End to rate hikes may be in sight
Inflation outlook a worry
SOUTH Africa might be near the end of the rate-hiking cycle, but should second-round effects emerge that undermined the long-term inflation outlook, this view might be reassessed, the Reserve Bank cautioned yesterday, as it announced it had kept the repo rate unchanged at 7 percent.
Separately, ratings agency S&P Global Ratings said yesterday rising political tensions in South Africa amid infighting in the ANC could derail government efforts to improve policy implementation and that the country had little room to boost spending.
Announcing the rates decision of the monetary committee (MPC), Reserve Bank governor Lesetja Kganyago said the MPC remained concerned that the longer-term inflation trajectory continued to be uncomfortably close to the upper-end of the target range.
The meeting was a day shorter than normal and the rate announcement was on a Tuesday instead of a Thursday, because of prior engagements of some members.
Kganyago also said the Reserve Bank’s inflation forecast had deteriorated since its last meeting. Headline inflation is now expected to only return within the target range (3 percent to 6 percent) during the final quarter of 2017, and to average 6.2 percent for the year, compared with 5.8 percent in the previous forecast.
The forecast for 2018 is more or less unchanged.
Kgangyago said: “The peak of the forecast remains at 6.6 percent, which was recorded in the final quarter of 2016, and this level is now expected to persist in the first quarter of 2017.”
By contrast, the forecast for core inflation is unchanged, averaging 5.5 percent in 2017 and 5.2 percent in 2016.
He said this inflation expectation deterioration was mainly due to changed assumptions regarding international oil prices and domestic fuel prices, which more than offset the more favourable exchange assumption.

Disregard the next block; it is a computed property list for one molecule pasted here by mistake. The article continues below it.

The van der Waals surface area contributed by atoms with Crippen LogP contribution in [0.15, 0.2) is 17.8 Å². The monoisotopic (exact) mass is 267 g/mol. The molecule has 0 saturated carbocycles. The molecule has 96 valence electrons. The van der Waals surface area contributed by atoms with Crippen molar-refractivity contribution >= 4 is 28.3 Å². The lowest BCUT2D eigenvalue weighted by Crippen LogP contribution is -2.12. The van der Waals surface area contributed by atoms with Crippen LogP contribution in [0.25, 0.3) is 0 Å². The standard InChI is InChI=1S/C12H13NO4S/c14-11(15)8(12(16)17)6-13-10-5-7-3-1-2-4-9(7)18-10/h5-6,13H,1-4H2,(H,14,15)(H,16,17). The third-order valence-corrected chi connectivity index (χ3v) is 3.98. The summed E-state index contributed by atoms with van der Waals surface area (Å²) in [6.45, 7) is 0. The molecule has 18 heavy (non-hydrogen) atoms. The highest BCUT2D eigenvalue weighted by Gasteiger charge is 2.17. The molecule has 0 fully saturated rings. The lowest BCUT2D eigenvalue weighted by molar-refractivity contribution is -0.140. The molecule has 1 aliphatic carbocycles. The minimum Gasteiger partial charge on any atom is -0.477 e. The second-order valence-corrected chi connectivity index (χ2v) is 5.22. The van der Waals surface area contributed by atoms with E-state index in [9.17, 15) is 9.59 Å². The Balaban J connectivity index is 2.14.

Adding to inflation woes, Fanie Brink, an independent agricultural economist, said yesterday that drivers could expect fuel prices to rise in February.
He said this was according to the latest information by the Department of Energy.
According to this information, Brink said as o Wednesday, the price of petrol would possibly rise in Gauteng by 31.3c per litre and the price of diesel by 24c per litre.
The news of the unchanged repo rate excited FNB chief executive Jacques Celliers.
“We are now seeing the results of concerted efforts across all sectors to reverse the decline of 2016. Last year the government, labour and the private sector stood together to fight against a ratings’ downgrade,” he said.
“We have gained tremendous momentum and this will continue, as we saw recently at the World Economic Forum in Davos.
“I am excited by our concerted efforts to turn this around. There was a dip in confidence in the fourth quarter of 2016, according to our FNB/ BER Consumer Confidence Index, but a number of positive factors have recently emerged.
“GDP (gross domestic product) forecasts now indicate improved growth prospects for 2017,” added Celliers.
Reserve Bank governor Lesetja Kganyago remains concerned about the country’s longer-term inflation trajectory.